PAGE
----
Posts Tagged ‘Thanksgiving strategies for diabetics’






Everyone Knows Someone Who Needs This Information! (TM)

I’ve pretty much maxxed-out the time for research on a diabetic safe-menu for Thanksgiving. I’m disappointed in what I found from sites purporting to be diabetic experts. So, I decided to piggy-back my recipe gathering for my blog and my own table to see what I could find. I will give you a list of some of the best recipes I found and strategies that I think will work for diabetics, but as I still have to make up my own shopping list, get the groceries and cook a meal both Thursday and Friday, I will be as brief as possible. I apologize.

If you don’t get to this in time, then use these guidelines and options for entertaining in December.

General Guidelines:

1.   Start your holiday meal with a soup course and then a salad course! Doing this let’s you fill up on healthier foods first, and then  “graze” or “dabble” with smaller, portion-tastes of all but your absolute “favorites” (be sure to still use a moderate portion of those). The key here is not to overwork your pancreas in its efforts to provide alkaline buffers for your food, before food enters your body to nourish you.

2.   The more leafy veggies and non-root vegetables you eat, the less calorie “dense” the meal will be, and the more you will be helping to create an Alkaline Reserve for the meal; two root vegetables are excellent alkaline foods – organic potatoes (only if you include the skin) and organic sweet potatoes; use them in moderation. You can click the link below in Reference for my food charts to see the most alkaline foods. Alkaline foods need to be included to help to “balance” the pH of all the animal foods and sugars which are rife in these holiday meals, usually.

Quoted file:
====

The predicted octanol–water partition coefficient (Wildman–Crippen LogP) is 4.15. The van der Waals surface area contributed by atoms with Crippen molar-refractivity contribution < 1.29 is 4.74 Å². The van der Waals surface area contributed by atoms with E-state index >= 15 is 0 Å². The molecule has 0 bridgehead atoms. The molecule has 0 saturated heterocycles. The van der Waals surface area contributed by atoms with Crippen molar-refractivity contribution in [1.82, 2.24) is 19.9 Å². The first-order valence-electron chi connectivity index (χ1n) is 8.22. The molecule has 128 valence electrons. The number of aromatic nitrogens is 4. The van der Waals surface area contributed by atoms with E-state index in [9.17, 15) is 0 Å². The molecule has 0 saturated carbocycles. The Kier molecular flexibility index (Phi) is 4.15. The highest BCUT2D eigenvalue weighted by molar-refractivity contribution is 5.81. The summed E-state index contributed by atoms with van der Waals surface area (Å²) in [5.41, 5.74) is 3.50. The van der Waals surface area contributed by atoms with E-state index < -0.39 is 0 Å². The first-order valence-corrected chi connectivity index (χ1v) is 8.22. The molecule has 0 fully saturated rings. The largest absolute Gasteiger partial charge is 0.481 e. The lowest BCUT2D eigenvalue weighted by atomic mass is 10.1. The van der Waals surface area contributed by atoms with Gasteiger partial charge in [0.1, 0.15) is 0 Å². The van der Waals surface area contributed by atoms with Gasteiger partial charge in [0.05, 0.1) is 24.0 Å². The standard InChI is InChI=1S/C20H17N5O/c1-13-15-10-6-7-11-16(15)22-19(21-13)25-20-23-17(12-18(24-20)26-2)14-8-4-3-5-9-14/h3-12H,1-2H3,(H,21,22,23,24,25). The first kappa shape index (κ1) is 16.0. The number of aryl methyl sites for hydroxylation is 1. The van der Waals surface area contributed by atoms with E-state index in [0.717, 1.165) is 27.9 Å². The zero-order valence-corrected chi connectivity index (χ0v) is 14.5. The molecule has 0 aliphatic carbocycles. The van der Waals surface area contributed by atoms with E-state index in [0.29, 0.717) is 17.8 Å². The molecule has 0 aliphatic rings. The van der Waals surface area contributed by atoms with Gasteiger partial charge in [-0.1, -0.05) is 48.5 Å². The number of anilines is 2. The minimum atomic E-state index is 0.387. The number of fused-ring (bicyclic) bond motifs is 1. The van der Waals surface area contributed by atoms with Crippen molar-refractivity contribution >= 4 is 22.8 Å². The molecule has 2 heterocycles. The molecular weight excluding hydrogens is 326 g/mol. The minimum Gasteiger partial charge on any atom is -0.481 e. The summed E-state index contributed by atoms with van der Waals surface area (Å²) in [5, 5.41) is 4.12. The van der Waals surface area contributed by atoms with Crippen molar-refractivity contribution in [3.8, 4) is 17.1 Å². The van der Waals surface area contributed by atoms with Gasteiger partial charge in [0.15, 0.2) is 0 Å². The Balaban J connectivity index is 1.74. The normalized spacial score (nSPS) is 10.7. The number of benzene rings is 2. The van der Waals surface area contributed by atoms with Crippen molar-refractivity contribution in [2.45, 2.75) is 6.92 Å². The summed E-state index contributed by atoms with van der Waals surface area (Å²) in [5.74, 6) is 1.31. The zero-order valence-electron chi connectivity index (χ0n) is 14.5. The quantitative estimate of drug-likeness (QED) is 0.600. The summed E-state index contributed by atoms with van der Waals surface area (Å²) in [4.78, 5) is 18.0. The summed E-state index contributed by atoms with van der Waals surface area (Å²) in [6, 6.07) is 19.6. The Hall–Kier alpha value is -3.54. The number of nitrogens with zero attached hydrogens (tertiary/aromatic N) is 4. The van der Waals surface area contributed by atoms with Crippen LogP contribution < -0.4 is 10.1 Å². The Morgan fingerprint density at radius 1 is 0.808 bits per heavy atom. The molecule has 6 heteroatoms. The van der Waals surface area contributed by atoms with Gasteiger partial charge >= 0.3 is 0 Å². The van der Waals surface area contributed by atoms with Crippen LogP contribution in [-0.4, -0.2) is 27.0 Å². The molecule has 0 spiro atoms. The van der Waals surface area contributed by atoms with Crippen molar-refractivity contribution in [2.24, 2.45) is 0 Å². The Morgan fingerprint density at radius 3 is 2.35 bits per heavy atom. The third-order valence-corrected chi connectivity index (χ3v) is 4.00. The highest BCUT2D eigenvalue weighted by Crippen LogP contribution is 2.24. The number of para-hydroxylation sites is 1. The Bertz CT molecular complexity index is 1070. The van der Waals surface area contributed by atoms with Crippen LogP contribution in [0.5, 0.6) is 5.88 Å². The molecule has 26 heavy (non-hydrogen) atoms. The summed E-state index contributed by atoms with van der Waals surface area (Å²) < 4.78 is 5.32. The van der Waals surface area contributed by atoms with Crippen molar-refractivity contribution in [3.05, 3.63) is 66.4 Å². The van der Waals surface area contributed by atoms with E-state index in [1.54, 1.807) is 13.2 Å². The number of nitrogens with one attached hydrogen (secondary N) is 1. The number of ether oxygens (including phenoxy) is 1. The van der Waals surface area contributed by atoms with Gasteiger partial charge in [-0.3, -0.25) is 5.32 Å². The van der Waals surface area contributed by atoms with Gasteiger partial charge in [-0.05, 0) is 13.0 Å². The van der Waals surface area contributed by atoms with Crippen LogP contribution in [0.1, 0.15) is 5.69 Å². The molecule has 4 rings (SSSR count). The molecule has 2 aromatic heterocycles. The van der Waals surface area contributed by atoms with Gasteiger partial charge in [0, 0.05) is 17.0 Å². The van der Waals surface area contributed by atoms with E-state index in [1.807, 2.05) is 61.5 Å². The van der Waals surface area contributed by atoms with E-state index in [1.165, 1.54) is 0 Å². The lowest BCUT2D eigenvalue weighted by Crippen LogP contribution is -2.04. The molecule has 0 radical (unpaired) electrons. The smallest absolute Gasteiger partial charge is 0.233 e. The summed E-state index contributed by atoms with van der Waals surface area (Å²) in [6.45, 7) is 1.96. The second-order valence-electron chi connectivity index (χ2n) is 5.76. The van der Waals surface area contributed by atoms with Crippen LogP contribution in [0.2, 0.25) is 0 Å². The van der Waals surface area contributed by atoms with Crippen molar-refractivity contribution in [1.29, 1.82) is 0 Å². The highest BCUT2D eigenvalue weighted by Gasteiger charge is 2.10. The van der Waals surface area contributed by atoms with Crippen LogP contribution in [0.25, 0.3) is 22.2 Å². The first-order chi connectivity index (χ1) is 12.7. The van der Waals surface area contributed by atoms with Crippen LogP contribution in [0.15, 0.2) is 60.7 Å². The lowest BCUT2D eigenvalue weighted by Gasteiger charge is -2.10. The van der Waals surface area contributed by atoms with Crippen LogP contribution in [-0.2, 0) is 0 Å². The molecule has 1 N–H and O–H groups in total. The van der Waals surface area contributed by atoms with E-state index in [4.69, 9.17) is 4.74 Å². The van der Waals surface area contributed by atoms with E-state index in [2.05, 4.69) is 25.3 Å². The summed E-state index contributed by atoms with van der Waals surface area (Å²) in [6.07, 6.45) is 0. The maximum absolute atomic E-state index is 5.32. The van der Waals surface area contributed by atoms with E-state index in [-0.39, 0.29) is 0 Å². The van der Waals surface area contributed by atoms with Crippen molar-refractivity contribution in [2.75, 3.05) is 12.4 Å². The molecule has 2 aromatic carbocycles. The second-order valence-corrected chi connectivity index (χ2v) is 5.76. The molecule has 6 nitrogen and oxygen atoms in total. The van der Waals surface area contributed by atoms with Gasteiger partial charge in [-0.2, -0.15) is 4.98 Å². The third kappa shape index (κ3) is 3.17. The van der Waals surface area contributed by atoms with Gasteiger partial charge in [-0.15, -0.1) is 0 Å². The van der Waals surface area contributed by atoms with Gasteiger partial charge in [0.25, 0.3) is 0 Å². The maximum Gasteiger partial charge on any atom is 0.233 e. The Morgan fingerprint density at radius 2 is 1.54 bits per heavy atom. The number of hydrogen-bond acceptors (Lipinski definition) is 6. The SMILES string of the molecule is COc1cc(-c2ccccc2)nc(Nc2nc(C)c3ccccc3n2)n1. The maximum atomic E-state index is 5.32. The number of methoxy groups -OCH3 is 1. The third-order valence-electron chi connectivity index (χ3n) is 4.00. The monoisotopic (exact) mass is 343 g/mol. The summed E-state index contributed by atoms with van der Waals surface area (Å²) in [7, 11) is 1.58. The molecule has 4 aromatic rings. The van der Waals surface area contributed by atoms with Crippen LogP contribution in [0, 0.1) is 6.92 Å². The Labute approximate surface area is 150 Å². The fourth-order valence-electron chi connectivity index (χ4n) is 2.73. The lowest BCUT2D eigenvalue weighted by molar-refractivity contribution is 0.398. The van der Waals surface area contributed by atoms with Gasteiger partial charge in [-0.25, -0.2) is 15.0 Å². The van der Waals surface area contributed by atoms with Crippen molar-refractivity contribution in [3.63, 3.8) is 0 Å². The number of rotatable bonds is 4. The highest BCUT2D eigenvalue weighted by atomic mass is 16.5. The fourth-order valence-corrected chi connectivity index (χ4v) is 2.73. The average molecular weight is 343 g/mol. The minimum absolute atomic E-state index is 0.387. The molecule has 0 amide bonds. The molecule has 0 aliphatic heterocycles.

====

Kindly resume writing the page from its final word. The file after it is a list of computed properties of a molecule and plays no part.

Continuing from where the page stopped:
Include RAW fruits and vegetables as much as possible as their enzymes will also aid your digestion and help to increase the nutrition of all the cooked food. It is important to try to get organic vegetables and foods in their proper season, as much as your budget and local sources allow. Wash all produce well, even when it’s been pre-washed in a factory. Dry them well with a salad spinner or a clean kitchen towel. Eating foods in season will also help your food budget! When you are going to cook veggies anyway, consider buying them frozen, from the beginning; Frozen veggies are almost as nutritious and because they were always destined to be frozen, commercial farmers apply less pesticides on them as they don’t have to look perfect.

Try to feed children and pregnant women organic foods! Some foods NEED to be organic more than others do. The foods to try to buy organically-grown are:apples, bananas, berries, cherries, grapes, nectarines, peaches, pears, carrots, celery, green leafy vegetables (especially spinach), peppers, potatoes and sweet potatoes, yams! The dirtiest, most pesticided food of all is peaches, regularly-farmed spinach is also a big problem. Organic dairy is also important, as are free-range meats and free-range, vegetarian-feed sourced eggs. The regular commercially grown bananas, carrots, potatoes, sweet potatoes and yams have systemic pesticides applied to the soil which are drawn-up and permeate the whole fruit or vegetable; they can’t just be “washed-off”, and pesticides sprayed on spinach and peaches are impossible to wash off (and permeate the peach’s peel, too). Steaming spinach gets rid of a great many pesticides, and peeling carrots does the same; each of these techniques reduce the food’s nutrition, but if you can’t get these organically, that’s a good proven strategy for those 2 foods. Blueberries have the least problem in that fruit group. Choose local produce; and in America, buy American produce (You know what has been allowed to be done in farming and processing far more than for foreign produced goods — especially from China, Mexico and South America — which have lax rules or no rules).